The Maine 4-H Ag Leadership Program is accepting registrations for an eight-week agricultural education and leadership experience. This program is open to Maine youth ages 14-18. Youth involved in this program will have opportunities to pursue their interest in agriculture and explore career pathways. This includes mentoring in post-secondary opportunities, as well as sparking a passion to investigate and explore current issues around food systems, livestock, crop sciences, aquaculture, climate issues impacting food systems, social justice around food equity, and more. There is not a requirement to have previous 4-H membership, this program is open to all Maine youth with an interest.
These opportunities will begin with a creation of an online learning cohort and will also include in-person experiences across the state and on the UMaine Campus.
Visit the Maine 4-H Agricultural Leadership Ambassador Program webpage for more information or to register.
Do you like wild animals, trees, and the environment? Are you thinking about pursuing a career in land stewardship or wildlife management? Then you might like the Wildlife Habitat Education Program! WHEP is a 4-H and FFA program aimed at educating young people about wildlife habitat management. All ages are welcome, but the program is best suited for ages 8 to 18. In addition to learning how to identify wildlife, fish, animal tracks, and trees, youth participate in an annual state competition to test their knowledge! Particularly knowledgeable youth aged 14-18 may compete in the National WHEP contest!
Attend the Zoom informational session on October 26that 6:30 pm to find out more about how you can get involved as a volunteer or youth participant. Register today! Contact Erin McDonald in York County if you have any questions: email@example.com or 207-324-2814.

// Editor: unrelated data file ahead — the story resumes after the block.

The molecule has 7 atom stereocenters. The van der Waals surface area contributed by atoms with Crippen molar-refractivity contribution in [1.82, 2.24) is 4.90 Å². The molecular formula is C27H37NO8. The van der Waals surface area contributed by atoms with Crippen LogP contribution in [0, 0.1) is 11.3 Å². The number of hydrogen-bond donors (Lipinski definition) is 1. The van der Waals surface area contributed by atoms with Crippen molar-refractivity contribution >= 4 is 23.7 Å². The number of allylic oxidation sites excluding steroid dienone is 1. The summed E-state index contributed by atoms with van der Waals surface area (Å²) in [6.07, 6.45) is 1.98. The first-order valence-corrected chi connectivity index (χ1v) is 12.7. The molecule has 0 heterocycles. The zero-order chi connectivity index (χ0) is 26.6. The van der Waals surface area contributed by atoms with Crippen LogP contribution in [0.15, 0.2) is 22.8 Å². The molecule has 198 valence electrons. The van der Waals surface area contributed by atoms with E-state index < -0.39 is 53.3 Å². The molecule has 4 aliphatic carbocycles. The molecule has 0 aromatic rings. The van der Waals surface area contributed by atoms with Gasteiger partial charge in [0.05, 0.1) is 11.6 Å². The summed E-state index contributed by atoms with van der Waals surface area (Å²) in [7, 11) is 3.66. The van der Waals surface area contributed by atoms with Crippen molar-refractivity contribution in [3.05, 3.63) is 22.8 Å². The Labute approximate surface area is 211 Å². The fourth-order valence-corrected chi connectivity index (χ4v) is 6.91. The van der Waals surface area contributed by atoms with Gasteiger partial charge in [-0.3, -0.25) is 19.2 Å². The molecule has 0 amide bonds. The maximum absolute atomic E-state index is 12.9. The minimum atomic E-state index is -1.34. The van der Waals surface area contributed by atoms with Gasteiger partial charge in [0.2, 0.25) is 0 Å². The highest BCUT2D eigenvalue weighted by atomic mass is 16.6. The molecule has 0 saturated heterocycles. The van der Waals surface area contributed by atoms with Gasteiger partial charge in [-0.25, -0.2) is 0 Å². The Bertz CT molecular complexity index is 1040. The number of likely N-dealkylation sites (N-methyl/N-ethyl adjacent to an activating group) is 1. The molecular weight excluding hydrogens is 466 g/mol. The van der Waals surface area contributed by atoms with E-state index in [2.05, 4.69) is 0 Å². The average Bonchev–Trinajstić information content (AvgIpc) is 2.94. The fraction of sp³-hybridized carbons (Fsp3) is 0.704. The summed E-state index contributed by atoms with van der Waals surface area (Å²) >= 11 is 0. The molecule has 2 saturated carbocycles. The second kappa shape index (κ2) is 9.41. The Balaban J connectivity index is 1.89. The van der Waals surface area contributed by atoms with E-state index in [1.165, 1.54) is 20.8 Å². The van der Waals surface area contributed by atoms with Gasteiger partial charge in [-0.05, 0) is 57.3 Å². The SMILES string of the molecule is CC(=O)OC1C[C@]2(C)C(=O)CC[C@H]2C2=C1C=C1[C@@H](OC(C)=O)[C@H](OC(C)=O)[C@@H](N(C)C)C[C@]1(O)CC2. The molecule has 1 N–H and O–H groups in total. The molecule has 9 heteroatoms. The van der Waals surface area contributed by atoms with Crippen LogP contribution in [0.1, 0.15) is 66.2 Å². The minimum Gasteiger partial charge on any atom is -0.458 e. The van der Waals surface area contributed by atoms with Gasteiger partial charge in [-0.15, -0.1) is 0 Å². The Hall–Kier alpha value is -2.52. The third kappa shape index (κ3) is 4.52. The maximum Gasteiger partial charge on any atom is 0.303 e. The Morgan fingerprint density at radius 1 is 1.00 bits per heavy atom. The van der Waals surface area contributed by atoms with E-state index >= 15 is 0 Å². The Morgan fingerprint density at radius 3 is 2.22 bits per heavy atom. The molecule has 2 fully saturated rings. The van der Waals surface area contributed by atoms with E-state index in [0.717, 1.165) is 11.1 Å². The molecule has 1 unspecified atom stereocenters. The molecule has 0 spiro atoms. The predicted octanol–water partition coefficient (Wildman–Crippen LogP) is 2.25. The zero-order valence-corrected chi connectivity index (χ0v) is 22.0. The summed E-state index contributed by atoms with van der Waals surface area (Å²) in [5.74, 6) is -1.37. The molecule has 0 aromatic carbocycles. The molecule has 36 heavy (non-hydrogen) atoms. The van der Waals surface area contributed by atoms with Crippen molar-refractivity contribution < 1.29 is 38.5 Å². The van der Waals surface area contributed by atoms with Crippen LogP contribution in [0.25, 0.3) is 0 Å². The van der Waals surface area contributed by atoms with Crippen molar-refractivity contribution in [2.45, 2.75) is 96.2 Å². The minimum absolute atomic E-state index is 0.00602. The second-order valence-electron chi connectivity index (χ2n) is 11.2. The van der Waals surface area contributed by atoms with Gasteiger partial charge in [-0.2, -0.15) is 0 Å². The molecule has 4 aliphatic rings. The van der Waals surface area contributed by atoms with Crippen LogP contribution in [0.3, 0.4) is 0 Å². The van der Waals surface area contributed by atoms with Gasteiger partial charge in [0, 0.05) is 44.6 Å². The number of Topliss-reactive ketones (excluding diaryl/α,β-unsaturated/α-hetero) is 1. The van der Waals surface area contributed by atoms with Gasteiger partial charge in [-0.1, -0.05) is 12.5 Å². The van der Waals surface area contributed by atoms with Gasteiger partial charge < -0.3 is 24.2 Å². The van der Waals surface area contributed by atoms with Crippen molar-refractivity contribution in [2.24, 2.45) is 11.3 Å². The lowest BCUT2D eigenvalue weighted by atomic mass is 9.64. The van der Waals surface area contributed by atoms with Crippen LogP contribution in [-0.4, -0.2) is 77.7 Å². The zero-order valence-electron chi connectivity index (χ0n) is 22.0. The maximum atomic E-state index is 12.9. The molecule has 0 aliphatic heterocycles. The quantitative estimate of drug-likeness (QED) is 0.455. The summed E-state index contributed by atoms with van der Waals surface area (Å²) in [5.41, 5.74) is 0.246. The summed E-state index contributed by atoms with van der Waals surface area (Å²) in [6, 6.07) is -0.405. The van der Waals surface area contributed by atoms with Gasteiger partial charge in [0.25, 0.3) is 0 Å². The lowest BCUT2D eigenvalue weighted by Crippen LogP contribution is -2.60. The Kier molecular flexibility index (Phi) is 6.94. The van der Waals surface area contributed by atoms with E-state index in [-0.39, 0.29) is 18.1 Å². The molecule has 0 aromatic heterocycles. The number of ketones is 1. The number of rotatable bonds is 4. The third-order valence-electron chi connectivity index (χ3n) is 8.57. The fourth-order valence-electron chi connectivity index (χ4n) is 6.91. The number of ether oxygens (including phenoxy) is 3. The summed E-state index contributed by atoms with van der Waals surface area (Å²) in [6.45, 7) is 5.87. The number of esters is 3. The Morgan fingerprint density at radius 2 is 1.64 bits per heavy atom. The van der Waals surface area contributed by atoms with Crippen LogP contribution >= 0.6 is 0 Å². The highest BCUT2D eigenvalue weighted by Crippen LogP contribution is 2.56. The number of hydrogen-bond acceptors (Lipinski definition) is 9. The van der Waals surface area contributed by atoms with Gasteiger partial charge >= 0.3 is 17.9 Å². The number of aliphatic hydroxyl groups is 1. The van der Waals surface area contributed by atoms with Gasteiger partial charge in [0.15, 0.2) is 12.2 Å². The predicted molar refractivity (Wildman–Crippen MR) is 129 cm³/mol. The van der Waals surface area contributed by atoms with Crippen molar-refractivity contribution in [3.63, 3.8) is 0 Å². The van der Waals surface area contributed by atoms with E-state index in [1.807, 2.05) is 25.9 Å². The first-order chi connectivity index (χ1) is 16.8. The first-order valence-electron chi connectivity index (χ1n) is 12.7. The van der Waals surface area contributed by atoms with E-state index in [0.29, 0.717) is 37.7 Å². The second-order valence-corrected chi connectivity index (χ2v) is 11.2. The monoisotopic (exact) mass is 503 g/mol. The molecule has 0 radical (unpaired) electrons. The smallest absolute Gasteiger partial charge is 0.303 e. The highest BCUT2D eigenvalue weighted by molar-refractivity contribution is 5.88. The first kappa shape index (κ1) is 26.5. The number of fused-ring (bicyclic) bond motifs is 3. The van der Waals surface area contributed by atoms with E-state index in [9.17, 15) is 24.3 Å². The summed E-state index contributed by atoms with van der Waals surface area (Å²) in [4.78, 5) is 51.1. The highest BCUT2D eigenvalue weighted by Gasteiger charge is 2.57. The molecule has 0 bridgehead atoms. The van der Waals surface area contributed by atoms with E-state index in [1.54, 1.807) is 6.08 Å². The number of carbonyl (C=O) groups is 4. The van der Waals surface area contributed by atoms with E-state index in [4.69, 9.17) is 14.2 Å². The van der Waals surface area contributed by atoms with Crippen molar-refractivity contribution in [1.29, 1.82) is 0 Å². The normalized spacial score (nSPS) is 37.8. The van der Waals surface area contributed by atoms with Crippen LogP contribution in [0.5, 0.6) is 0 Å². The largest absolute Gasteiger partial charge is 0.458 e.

It’s fall in Maine and time for apple picking! A day in the orchard is great fun but what to do with the amazing apples you bring home? Here is a simple applesauce recipe to try. While you’re eating your applesauce, check out these apple facts from our friends at the University of Illinois Extension.
- The science of apple growing is called pomology.
- Apple trees take four to five years to produce their first fruit.
- Most apples are still picked by hand in the fall.
- Apple varieties range in size from a little larger than a cherry to as large as a grapefruit.
- Apples were the favorite fruit of ancient Greeks and Romans.
- Apples are a member of the rose family.
- The largest apple picked weighed three pounds.
Servings per recipe: 9
Serving size: ½ cup
Prep time: 15 minute
Cook time: 30 minutes
- 4 apples, peeled, cored and chopped
- 1 tablespoon lemon juice
- ¾ cup water
- 1½ teaspoons cinnamon
- Wash and peel the apples. Cut into large pieces. Mix with lemon juice.
- Place the apples, water, and cinnamon into a large pot. Bring to a boil. Reduce heat to simmer, cover, and simmer for 15 minutes. Remove the cover and cook 5 minutes more.
- Remove pot from heat. Mash the apples with a fork or potato masher.
- Serve hot, refrigerate and serve cold, or freeze. Keep in refrigerator for up to 5 days.
**This recipe was adapted from our friends at The University of Rhode Island